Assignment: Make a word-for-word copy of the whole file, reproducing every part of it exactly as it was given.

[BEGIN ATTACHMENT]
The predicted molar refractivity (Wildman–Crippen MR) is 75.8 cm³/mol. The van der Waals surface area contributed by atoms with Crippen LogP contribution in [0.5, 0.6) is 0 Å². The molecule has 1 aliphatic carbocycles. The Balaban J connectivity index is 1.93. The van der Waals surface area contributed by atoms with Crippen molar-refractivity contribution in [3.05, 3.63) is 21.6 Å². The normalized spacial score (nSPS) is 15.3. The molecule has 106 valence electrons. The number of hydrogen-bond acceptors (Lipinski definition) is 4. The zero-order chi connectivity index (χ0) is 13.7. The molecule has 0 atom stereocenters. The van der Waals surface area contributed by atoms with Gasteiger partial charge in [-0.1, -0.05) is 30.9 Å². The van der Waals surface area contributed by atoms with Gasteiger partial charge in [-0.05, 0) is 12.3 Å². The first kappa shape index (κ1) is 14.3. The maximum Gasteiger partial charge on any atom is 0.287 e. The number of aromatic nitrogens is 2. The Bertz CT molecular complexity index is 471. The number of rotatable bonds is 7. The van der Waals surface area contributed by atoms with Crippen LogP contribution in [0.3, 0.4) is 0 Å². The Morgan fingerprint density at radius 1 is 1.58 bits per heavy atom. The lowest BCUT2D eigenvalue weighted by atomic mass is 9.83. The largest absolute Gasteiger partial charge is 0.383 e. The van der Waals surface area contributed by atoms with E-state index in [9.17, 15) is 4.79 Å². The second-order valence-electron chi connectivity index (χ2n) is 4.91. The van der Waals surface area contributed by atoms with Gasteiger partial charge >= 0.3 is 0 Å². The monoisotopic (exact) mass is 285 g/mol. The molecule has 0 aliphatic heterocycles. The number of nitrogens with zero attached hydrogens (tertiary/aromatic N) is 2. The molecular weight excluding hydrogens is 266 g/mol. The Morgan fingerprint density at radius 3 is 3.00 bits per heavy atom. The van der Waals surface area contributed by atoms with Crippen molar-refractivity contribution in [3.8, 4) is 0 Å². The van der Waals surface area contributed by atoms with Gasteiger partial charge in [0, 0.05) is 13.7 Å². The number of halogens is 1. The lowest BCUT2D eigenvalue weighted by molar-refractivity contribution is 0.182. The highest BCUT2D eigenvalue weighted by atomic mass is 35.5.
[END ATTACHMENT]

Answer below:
The predicted molar refractivity (Wildman–Crippen MR) is 75.8 cm³/mol. The van der Waals surface area contributed by atoms with Crippen LogP contribution in [0.5, 0.6) is 0 Å². The molecule has 1 aliphatic carbocycles. The Balaban J connectivity index is 1.93. The van der Waals surface area contributed by atoms with Crippen molar-refractivity contribution in [3.05, 3.63) is 21.6 Å². The normalized spacial score (nSPS) is 15.3. The molecule has 106 valence electrons. The number of hydrogen-bond acceptors (Lipinski definition) is 4. The zero-order chi connectivity index (χ0) is 13.7. The molecule has 0 atom stereocenters. The van der Waals surface area contributed by atoms with Gasteiger partial charge in [-0.1, -0.05) is 30.9 Å². The van der Waals surface area contributed by atoms with Gasteiger partial charge in [-0.05, 0) is 12.3 Å². The first kappa shape index (κ1) is 14.3. The maximum Gasteiger partial charge on any atom is 0.287 e. The number of aromatic nitrogens is 2. The Bertz CT molecular complexity index is 471. The number of rotatable bonds is 7. The van der Waals surface area contributed by atoms with Crippen LogP contribution in [0.3, 0.4) is 0 Å². The Morgan fingerprint density at radius 1 is 1.58 bits per heavy atom. The lowest BCUT2D eigenvalue weighted by atomic mass is 9.83. The largest absolute Gasteiger partial charge is 0.383 e. The van der Waals surface area contributed by atoms with E-state index in [9.17, 15) is 4.79 Å². The second-order valence-electron chi connectivity index (χ2n) is 4.91. The van der Waals surface area contributed by atoms with Gasteiger partial charge >= 0.3 is 0 Å². The monoisotopic (exact) mass is 285 g/mol. The molecule has 0 aliphatic heterocycles. The number of nitrogens with zero attached hydrogens (tertiary/aromatic N) is 2. The molecular weight excluding hydrogens is 266 g/mol. The Morgan fingerprint density at radius 3 is 3.00 bits per heavy atom. The van der Waals surface area contributed by atoms with Crippen molar-refractivity contribution in [3.8, 4) is 0 Å². The van der Waals surface area contributed by atoms with Gasteiger partial charge in [0, 0.05) is 13.7 Å². The number of halogens is 1. The lowest BCUT2D eigenvalue weighted by molar-refractivity contribution is 0.182. The highest BCUT2D eigenvalue weighted by atomic mass is 35.5.